A laser triangulation sensor projects a laser pattern from the sensor onto the surface of an object, and images the surface with a camera or receiver array. A processor determines the location of the imaged laser on the camera and calculates the distance from the sensor to the surface. 

Lasers are used in triangulation sensors because they efficiently produce small, intense and precisely focused beams that reduce camera exposure times so errors due to object motion blur can effectively be eliminated.

laser triangulation diagram
structured light diagram


Structured light (fringe projection) uses reflections of one or more light patterns projected onto the object to create a 3D point cloud of the object surface. Stereo cameras in the sensor are used to achieve the highest accuracy and sensor stability. 

Blue LED illumination is used to produce high-contrast patterns that deliver high-resolution scanning with excellent ambient light immunity. LED illumination is eye safe, without the need for compliance with laser safety regulations.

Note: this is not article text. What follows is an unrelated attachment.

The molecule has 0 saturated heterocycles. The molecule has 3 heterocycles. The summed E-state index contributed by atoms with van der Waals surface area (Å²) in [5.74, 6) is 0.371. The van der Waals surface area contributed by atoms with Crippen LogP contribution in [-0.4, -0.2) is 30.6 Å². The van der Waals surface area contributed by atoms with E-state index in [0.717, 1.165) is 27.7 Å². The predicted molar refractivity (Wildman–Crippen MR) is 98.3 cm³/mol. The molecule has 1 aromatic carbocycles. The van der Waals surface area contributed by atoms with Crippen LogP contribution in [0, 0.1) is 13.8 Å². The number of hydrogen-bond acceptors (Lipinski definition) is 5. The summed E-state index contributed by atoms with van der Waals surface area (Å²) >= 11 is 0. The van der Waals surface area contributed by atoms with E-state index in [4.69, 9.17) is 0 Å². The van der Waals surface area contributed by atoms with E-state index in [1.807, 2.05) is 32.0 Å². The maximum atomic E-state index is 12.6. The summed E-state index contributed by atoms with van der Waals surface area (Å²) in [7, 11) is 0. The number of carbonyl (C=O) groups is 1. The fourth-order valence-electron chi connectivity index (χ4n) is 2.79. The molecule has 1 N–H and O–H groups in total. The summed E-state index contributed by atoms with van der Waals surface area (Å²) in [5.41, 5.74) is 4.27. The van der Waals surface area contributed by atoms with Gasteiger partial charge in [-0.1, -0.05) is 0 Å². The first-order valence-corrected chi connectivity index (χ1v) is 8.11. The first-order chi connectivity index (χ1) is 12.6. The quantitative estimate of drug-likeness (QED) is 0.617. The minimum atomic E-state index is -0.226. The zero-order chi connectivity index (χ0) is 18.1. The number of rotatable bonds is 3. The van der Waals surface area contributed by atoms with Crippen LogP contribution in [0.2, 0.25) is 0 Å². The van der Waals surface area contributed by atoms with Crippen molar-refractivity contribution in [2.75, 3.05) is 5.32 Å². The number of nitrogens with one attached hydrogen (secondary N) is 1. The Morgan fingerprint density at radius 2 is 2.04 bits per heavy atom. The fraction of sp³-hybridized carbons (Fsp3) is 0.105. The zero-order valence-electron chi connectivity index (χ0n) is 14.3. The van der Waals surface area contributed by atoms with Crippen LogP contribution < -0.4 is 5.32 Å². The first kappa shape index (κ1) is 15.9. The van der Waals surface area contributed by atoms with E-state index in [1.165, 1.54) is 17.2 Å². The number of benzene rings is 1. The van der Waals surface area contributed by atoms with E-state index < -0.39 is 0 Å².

LCI technology is based on an optical method called lateral chromatic aberration where white light emitting from a sensor’s transmitter is split into a continuous spectrum of wavelengths. Reflected wavelengths that are “in focus” (return through a pinhole) map to height variations. This technology is available in co-axial design for single and multi-point geometries, and off-axis design for line geometry.

Line Confocal Imaging technology is used for 3D topography, 3D tomography, and 2D intensity imaging in demanding applications requiring sub-micron resolution and high measurement speed.

Line Confocal Imaging Diagram CMOS
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